Growth in gold is reflected everywhere around you. Gold remains the most reliable barometer of structural impairment in the global financial system, and its mirror image is reflected in the eroding purchasing power of our U.S. dollars over time. Gold is growing both in price and in stature, as it reasserts its historical role as humankind's most enduring and indestructible currency.

As veteran precious-metal investors and amazed onlookers alike will attest, gold's growth is illustrated artfully in the market-beating performance of quality gold mining stocks like Eldorado Gold (NYSE: EGO) -- as well as in physical bullion proxies like the eyebrow-raising SPDR Gold Trust (NYSE: GLD) -- over the course of the past several years.

When it comes to selecting the gold stocks with the greatest growth potential going forward, Fools will of course hone their focus upon expanding production volumes as one of the more reliable indicators of future outperformance. Along with the meteoric margin expansion and (cash-flow explosion) that those miners with favorable cost structures have begun to showcase in remarkable fashion, growth in production volume is a core driver of the leverage to gold price increases over time that makes mining stocks such an attractive investment option.

The terminal-growth paradox
It may seem an enticing notion to expect the industry's largest-scale operators to parlay their unrivaled cash flow, unfettered access to credit, and expansive property portfolios into some gargantuan production growth, but the truth is that gold's megaminers like Barrick Gold (NYSE: ABX) and Newmont Mining (NYSE: NEM) face a daunting array of obstacles to production growth. Speaking of cash flow, Barrick yielded $781 million in operating cash flow during the fourth quarter of 2010, and recorded a remarkable net cash margin of $1,042 for each of 1.7 million ounces of gold produced during the period.

When you unearth nearly 7.8 million ounces of gold per year as Barrick did during 2010, however, merely replacing annual production represents a monumental feat. Even some the largest gold mines in the world, like Barrick's looming Pueblo Viejo joint venture with Goldcorp (NYSE: GG), only opens up reserves attributable to Barrick that equate to less than two years of the company's total output. As gold investors well know, projects of Pueblo Viejo's scale and caliber are scarce, and require many years to develop from initial discovery to production.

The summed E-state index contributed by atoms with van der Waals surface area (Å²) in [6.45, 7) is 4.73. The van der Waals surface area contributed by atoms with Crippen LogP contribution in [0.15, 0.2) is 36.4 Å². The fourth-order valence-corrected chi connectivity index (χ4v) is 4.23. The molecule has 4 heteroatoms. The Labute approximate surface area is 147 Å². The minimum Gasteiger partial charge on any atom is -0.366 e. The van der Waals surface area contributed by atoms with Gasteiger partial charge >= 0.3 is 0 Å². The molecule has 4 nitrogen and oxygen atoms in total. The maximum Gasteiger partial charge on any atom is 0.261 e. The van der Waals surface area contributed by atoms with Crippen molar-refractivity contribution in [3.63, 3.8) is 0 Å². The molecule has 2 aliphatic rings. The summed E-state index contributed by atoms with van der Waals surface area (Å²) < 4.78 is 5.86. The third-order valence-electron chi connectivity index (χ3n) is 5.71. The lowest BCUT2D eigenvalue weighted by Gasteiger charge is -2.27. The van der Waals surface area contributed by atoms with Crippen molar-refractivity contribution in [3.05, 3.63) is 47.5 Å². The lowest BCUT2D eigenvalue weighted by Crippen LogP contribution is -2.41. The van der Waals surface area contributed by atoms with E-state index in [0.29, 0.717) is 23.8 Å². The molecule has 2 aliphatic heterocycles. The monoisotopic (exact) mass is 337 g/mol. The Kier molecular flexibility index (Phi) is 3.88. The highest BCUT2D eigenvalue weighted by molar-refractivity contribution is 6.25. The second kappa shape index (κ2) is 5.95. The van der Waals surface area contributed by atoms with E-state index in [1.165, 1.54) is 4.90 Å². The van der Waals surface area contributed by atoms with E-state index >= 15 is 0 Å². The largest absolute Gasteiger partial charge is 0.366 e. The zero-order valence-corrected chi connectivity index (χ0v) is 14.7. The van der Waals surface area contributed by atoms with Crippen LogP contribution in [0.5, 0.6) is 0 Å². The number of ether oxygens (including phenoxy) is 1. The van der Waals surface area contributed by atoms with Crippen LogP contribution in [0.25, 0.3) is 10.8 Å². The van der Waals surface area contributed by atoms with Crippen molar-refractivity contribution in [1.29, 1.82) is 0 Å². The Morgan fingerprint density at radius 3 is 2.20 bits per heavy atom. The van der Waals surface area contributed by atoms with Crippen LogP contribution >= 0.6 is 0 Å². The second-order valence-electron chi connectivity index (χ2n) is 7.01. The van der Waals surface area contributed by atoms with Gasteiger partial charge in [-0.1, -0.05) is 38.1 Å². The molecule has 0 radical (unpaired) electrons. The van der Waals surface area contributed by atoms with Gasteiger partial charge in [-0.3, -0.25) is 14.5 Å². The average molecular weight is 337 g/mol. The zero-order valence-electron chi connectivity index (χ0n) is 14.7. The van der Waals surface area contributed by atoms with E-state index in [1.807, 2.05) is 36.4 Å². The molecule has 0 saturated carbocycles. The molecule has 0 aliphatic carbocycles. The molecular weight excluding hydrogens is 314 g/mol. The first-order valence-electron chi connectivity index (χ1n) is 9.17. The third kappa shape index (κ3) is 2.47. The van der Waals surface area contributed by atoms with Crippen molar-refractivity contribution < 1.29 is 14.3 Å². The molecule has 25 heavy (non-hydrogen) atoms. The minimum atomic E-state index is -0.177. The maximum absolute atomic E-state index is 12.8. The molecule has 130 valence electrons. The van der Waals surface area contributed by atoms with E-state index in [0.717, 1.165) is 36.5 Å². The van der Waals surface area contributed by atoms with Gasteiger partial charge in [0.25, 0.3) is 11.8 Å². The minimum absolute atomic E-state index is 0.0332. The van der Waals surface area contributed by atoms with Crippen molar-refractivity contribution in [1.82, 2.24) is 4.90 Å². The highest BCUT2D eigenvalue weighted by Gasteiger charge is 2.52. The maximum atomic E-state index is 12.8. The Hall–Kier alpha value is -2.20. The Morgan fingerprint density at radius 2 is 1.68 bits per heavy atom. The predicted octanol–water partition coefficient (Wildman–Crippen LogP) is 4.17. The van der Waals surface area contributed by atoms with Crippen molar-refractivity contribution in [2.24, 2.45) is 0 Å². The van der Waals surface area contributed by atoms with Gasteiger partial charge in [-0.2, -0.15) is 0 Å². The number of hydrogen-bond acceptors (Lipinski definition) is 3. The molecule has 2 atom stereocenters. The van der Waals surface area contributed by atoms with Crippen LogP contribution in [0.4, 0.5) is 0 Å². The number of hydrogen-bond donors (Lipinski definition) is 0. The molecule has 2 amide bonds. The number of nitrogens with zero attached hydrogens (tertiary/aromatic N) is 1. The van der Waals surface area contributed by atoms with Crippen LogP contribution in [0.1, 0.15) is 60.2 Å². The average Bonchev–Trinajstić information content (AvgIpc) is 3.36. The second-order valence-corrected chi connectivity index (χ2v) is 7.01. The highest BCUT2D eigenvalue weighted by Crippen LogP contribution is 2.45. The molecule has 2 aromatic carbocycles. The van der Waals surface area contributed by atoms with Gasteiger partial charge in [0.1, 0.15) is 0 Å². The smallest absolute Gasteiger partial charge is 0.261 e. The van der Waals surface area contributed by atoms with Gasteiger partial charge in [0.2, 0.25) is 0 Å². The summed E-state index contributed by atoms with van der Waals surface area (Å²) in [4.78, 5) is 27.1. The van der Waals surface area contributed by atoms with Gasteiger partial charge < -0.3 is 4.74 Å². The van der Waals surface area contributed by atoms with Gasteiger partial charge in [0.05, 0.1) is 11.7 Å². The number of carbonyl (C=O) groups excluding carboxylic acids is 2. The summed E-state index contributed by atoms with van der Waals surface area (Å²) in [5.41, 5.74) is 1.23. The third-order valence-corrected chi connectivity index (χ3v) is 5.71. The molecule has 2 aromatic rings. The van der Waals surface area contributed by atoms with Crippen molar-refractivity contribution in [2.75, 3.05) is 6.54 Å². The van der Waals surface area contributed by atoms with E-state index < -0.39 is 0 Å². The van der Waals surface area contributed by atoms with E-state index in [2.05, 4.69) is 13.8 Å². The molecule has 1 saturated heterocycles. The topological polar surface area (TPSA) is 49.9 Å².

Undoubtedly, the shortest path to production growth for these golden uber-behemoths is through sustained and crafty redeployment of cash flow into strategic acquisitions. With the industry's consolidation trend accelerating as the gold price strengthens, the clear outlook calls for increasing competition for attractive targets resulting in rising premiums paid for that growth. While I am impressed that Barrick is able to target a 16% five-year growth plan despite these challenges, I continue to advise Fools to focus their gold exposure further down the production-scale ladder. While the industry's greatest share-price gains are likely to come from junior exploration and production companies, the purpose of this article is to focus upon the most exciting growth prospects among mid-tier and major miners.

Pinpointing gold's superior growth vehicles
Since growth stocks are often priced for success, Fools must take care to assess relative valuations among comparable miners when assessing their preferred vehicles in the space. Assessing value among miners is an intricate and nuanced discipline, requiring comprehensive consideration of reserve assets in the ground in addition to projected income and cash flow. Cost structures, permitting hurdles, potential construction or ramp-up delays, mining jurisdictions, currency conversions, balance sheets, and expectations for forward metal prices must all come together to inform the process.